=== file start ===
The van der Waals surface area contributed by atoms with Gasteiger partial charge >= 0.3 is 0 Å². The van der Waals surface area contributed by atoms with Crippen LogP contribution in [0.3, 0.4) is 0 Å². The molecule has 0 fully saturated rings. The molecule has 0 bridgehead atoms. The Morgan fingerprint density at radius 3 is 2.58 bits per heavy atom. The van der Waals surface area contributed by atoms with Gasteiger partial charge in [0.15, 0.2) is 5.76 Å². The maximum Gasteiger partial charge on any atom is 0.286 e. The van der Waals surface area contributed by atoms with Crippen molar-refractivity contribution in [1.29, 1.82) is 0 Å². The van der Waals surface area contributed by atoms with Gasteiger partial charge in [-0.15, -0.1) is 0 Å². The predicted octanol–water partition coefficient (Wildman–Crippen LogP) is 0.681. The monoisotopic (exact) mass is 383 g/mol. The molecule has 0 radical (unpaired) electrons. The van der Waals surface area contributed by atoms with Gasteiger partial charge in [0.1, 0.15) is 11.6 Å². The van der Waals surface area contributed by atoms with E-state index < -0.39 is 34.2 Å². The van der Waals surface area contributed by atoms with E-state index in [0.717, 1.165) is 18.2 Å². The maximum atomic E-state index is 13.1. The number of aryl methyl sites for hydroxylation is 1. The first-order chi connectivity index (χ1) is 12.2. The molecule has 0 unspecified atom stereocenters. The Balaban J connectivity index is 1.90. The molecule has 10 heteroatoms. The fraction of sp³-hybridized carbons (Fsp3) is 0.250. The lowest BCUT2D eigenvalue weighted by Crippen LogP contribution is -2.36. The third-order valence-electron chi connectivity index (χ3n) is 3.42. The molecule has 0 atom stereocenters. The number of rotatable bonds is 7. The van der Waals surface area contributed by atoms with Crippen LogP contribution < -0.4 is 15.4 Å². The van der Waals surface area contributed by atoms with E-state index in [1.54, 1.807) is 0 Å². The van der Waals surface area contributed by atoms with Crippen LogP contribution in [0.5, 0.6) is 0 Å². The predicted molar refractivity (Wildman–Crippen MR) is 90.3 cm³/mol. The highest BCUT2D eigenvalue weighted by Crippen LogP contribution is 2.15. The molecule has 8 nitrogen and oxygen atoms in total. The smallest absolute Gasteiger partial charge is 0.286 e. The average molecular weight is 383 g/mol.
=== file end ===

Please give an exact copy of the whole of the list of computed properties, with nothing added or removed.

The van der Waals surface area contributed by atoms with Gasteiger partial charge >= 0.3 is 0 Å². The van der Waals surface area contributed by atoms with Crippen LogP contribution in [0.3, 0.4) is 0 Å². The molecule has 0 fully saturated rings. The molecule has 0 bridgehead atoms. The Morgan fingerprint density at radius 3 is 2.58 bits per heavy atom. The van der Waals surface area contributed by atoms with Gasteiger partial charge in [0.15, 0.2) is 5.76 Å². The maximum Gasteiger partial charge on any atom is 0.286 e. The van der Waals surface area contributed by atoms with Crippen molar-refractivity contribution in [1.29, 1.82) is 0 Å². The van der Waals surface area contributed by atoms with Gasteiger partial charge in [-0.15, -0.1) is 0 Å². The predicted octanol–water partition coefficient (Wildman–Crippen LogP) is 0.681. The monoisotopic (exact) mass is 383 g/mol. The molecule has 0 radical (unpaired) electrons. The van der Waals surface area contributed by atoms with Gasteiger partial charge in [0.1, 0.15) is 11.6 Å². The van der Waals surface area contributed by atoms with E-state index < -0.39 is 34.2 Å². The van der Waals surface area contributed by atoms with E-state index in [0.717, 1.165) is 18.2 Å². The maximum atomic E-state index is 13.1. The number of aryl methyl sites for hydroxylation is 1. The first-order chi connectivity index (χ1) is 12.2. The molecule has 0 unspecified atom stereocenters. The Balaban J connectivity index is 1.90. The molecule has 10 heteroatoms. The fraction of sp³-hybridized carbons (Fsp3) is 0.250. The lowest BCUT2D eigenvalue weighted by Crippen LogP contribution is -2.36. The third-order valence-electron chi connectivity index (χ3n) is 3.42. The molecule has 0 atom stereocenters. The number of rotatable bonds is 7. The van der Waals surface area contributed by atoms with Crippen LogP contribution < -0.4 is 15.4 Å². The van der Waals surface area contributed by atoms with E-state index in [1.54, 1.807) is 0 Å². The van der Waals surface area contributed by atoms with Crippen LogP contribution in [0.5, 0.6) is 0 Å². The predicted molar refractivity (Wildman–Crippen MR) is 90.3 cm³/mol. The highest BCUT2D eigenvalue weighted by Crippen LogP contribution is 2.15. The molecule has 8 nitrogen and oxygen atoms in total. The smallest absolute Gasteiger partial charge is 0.286 e. The average molecular weight is 383 g/mol.